WBO Bantamweight boss Zolani Tete – who makes a mandatory defence against veteran Argentine two-weight World Champ Omar Narvaez in Belfast before BoxNation cameras on Saturday - might just be the most complete all-round technician currently operating from these shores.

Glynn Evans examines why Britain has fallen for the ‘Scouse African’.


Some slug for titles and glory, others for fiscal security but ‘Last Born’s’ primary motivation for fighting is simply to extend the life of his sick mother, Nomande.

Latterly, Tete’s ring purses have been consumed by providing a prosthetic leg for his wheel-chair bound ma, paying for her dialysis and supplements, plus settling her hospital fees back in Eastern Cape. ‘It breaks my heart when I’m away from her, preparing for fights. I just want her to live out her last days in comfort and dignity,’ he says.


Life hasn’t always been ‘cushty’ for Tete either on a professional or personal level but he has shown remarkable resilience. Born and brought up in the drug riddled, crime-infested Mdantsane township (where Nelson Mandela was also raised), he took up boxing, aged eight to fend off neighbourhood ‘heavies’.

Tete with belt

In September 2010, minus a trainer and devoid of any sparring, he was shamefully cast into a premature IBF Flyweight challenge to his far older, far more seasoned compatriot Moruti Mthalane and was predictably stopped in round five. Subsequently, he lost a brace of dubious decisions in IBF 115lb eliminators in Sinola, Mexico (Juan Alberto Rosas) and Cordoba, Argentina (Roberto Domingo Sosa) before rebounding to claim that IBF title by schooling Teiru Kinoshita in Japan.

Though effectively forced to surrender that belt after a derisory winning purse bid to meet mandatory challenger McJoe Arroyo in 2015, he captured his WBO Bantam belt last year after being thrown a life line by Hall of Fame promoter Frank Warren. A plus for perseverance!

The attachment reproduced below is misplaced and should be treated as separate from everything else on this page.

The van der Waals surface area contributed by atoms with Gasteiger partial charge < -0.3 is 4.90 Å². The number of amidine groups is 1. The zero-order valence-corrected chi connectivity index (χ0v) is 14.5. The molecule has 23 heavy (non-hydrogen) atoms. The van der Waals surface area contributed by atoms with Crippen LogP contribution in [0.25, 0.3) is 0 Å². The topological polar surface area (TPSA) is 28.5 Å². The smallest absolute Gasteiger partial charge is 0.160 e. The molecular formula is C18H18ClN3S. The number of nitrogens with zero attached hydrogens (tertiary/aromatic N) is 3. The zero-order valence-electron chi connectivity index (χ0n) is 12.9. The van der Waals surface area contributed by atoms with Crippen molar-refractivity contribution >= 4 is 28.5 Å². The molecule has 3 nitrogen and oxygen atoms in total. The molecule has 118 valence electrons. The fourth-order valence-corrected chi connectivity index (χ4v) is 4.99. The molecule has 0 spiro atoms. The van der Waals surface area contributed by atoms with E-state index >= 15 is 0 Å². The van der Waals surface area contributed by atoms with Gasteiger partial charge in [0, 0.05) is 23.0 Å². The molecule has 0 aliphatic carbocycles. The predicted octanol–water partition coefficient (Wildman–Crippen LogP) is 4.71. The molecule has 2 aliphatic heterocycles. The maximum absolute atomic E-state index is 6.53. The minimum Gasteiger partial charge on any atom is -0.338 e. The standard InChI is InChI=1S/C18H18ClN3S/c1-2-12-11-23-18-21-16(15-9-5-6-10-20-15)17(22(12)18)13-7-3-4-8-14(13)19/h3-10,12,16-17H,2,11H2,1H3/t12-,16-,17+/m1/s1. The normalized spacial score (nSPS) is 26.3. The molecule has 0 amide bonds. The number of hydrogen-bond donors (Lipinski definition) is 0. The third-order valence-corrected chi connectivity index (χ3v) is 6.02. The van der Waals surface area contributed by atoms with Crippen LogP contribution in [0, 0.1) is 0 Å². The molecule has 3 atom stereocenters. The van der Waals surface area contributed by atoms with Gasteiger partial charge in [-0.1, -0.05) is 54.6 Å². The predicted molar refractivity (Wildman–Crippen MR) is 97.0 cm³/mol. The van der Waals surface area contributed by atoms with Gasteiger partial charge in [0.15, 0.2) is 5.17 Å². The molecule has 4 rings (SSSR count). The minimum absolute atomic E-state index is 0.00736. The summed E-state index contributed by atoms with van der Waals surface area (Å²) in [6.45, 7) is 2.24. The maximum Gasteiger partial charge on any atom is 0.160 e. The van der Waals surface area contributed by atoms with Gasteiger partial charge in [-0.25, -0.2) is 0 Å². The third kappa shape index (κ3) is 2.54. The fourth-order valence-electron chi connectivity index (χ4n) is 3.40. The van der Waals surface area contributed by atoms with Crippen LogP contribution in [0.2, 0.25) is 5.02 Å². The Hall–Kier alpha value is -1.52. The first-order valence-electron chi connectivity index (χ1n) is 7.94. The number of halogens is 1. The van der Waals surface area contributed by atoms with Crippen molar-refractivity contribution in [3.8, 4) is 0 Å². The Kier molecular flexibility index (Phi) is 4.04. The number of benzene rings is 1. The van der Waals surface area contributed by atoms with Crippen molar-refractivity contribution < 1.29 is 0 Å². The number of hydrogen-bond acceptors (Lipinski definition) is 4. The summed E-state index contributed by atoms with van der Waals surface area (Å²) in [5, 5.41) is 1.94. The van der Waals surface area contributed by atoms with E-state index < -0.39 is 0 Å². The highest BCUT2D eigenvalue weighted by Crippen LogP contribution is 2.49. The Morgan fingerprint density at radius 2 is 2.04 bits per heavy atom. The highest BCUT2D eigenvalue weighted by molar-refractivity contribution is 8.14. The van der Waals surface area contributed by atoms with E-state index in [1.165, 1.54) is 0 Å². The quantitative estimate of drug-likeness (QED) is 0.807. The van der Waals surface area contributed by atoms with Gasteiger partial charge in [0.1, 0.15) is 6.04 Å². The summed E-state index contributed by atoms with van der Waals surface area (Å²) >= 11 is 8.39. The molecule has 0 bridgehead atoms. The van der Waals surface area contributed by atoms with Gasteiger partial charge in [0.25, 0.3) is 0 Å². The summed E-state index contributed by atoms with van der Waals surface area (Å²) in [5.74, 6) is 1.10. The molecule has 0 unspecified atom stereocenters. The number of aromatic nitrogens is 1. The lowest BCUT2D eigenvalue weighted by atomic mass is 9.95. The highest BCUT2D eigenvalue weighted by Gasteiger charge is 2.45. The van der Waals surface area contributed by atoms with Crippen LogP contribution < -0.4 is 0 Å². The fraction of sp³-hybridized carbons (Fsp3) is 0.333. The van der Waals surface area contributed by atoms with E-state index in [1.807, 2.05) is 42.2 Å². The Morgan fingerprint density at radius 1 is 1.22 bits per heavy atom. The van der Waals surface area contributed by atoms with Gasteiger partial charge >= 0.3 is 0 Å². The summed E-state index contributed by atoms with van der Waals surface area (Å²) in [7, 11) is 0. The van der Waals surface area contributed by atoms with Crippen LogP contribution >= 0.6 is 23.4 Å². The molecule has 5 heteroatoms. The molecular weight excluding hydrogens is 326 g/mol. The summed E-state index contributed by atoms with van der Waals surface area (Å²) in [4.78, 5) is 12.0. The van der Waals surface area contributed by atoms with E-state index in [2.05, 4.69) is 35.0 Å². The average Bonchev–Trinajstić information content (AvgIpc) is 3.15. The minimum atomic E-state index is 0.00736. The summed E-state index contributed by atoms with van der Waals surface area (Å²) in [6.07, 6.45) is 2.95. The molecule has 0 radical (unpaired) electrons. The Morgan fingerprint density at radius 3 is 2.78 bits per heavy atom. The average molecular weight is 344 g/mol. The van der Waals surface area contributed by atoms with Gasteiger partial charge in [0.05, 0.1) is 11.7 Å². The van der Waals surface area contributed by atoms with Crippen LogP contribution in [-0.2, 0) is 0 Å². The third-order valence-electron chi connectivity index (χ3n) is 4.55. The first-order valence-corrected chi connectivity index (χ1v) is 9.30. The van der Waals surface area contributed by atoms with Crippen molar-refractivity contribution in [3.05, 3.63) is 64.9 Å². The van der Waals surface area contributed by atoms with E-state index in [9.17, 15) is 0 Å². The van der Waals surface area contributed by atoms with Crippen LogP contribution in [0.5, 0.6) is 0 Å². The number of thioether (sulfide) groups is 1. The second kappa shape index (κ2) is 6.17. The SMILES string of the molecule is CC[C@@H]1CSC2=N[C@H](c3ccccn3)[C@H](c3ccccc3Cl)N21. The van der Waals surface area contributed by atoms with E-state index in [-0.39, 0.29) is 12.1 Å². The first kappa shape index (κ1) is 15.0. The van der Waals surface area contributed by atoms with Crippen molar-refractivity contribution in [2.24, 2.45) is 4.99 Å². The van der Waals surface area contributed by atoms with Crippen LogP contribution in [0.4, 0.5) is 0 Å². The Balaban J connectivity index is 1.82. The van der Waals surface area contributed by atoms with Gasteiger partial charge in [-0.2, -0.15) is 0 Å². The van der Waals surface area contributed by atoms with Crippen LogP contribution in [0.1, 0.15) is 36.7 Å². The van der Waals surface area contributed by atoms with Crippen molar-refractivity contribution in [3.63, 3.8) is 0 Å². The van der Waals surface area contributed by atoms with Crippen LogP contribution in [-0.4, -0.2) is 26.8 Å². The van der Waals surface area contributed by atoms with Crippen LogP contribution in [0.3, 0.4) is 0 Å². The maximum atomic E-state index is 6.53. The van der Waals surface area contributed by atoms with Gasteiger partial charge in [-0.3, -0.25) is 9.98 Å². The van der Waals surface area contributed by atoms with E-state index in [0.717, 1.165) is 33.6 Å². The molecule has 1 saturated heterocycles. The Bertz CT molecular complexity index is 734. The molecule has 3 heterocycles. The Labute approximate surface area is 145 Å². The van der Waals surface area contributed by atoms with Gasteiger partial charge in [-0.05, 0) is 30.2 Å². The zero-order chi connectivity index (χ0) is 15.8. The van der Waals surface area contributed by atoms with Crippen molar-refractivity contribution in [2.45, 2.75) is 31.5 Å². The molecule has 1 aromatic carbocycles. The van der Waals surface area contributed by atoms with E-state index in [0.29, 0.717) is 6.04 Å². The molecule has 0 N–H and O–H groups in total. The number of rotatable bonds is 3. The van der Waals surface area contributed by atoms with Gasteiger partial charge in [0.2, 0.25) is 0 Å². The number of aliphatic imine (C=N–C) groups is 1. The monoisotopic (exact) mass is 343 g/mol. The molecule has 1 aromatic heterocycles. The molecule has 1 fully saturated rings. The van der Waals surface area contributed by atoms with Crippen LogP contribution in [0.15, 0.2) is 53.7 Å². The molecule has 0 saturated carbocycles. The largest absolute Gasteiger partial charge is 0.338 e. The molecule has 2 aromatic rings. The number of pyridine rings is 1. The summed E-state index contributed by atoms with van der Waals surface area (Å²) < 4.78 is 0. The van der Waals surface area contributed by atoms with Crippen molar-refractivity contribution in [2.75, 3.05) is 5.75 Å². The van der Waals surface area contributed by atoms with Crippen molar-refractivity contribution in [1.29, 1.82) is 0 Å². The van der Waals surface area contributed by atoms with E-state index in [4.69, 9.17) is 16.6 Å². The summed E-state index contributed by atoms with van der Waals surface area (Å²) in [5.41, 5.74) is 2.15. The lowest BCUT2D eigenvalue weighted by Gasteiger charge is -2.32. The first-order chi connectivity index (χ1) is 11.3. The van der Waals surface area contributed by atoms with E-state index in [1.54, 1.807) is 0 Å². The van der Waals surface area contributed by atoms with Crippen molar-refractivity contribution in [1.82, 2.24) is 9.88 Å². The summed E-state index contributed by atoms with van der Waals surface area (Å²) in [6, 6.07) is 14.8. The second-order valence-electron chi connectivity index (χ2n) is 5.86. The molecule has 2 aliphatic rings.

The South African’s willowy 5ft 9in frame disguises the fact that he owns one of the most combustible sets of fists in the business. 21 of the 26 victims on his 29 fight slate have fallen early with a remarkable 13 extinguished inside the opening frame.

And Tete carries his ‘Mogadon’ in both gloves. An uppercut wiped out Ellesmere Port's ex IBF Bantam boss Paul Butler in March 2015, while a right hook levelled Jose Santos Gonzales to secure BoxNation’s Punch of the Month 12 months later. In his last gig, a scything lead right hook removed countryman Siboniso Gonya from consciousness in just 11 seconds, a record for a world championship contest.

Tete v Butler KO


But there’s far more to Tete than just chilling punch power. Despite operating against quality competition, you’d be hard pressed to identify a single round that he has conceded in five gigs on UK soil.

His technical tools were honed in an amateur career that extended beyond 400 contests, with just three losses – including one to his elder brother Mahazole! His natural southpaw awkwardness is complemented by a rapier jab, balletic feet and the ring intelligence that he maintains is his biggest asset. And given that he preps by running and chopping trees 6000 ft above sea level in Johannesburg, he’s unlikely to be exposed for stamina any time soon!


The man from ‘The Rainbow Nation’ has certainly been racking up the air miles en route to his brace of World Titles, despite being fleeced in Mexico and Argentina early in his career.

In November 2013, he eliminated any requirement for the judges’ arithmetic when returning to Mexico to ice ex-IBF king Juan Carlos Sanchez in the 10th of an eliminator in Sinola. His IBF 115lb coronation took place in Kobe, Japan and he opened his defence against Butler in Liverpool, where the ‘Scouse’ African has since assumed cult status. Saturday represents his sixth start on UK soil.

Tete v Narvaez


When he isn’t smashing noses, the South African displays a serene and sunny disposition which endears him to all he encounters. Son of a pastor, he still attends Sunday service every week and enlists his favourite pastime as singing in his brother’s gospel choir.

Among the Merseyside fight community, he is revered for his pre-fight parties in the changing room and for bouncing to ringside to a rhythmic Xhosa beat whilst sporting Flame 96 emblems on each shoulder of his ring gown in honour of the Hillsborough campaign.


Tete won’t just fight anywhere, he claims he’ll fight anyone. Throughout his two reigns on world championship thrones, he has been voluble in his pursuit of all the pound-for-pounder leaders between 115-122lbs, including Roman Gonzalez, Naoya Inoue and Guillermo Rigondeaux. Latterly, he is hellbent on pursuing unification blockbusters with British based counterparts Ryan Burnett and Jamie McDonnell, who both claim portions of the WBA pie.

‘To be the best, you have to fight the best, no shortcuts,’ he says. ‘I intend to be remembered as one of the greatest African boxers of all time.’


Buy BoxNation to watch Zolani Tete v Omar Narvaez, chief support to Carl Frampton v Nonito Donaire.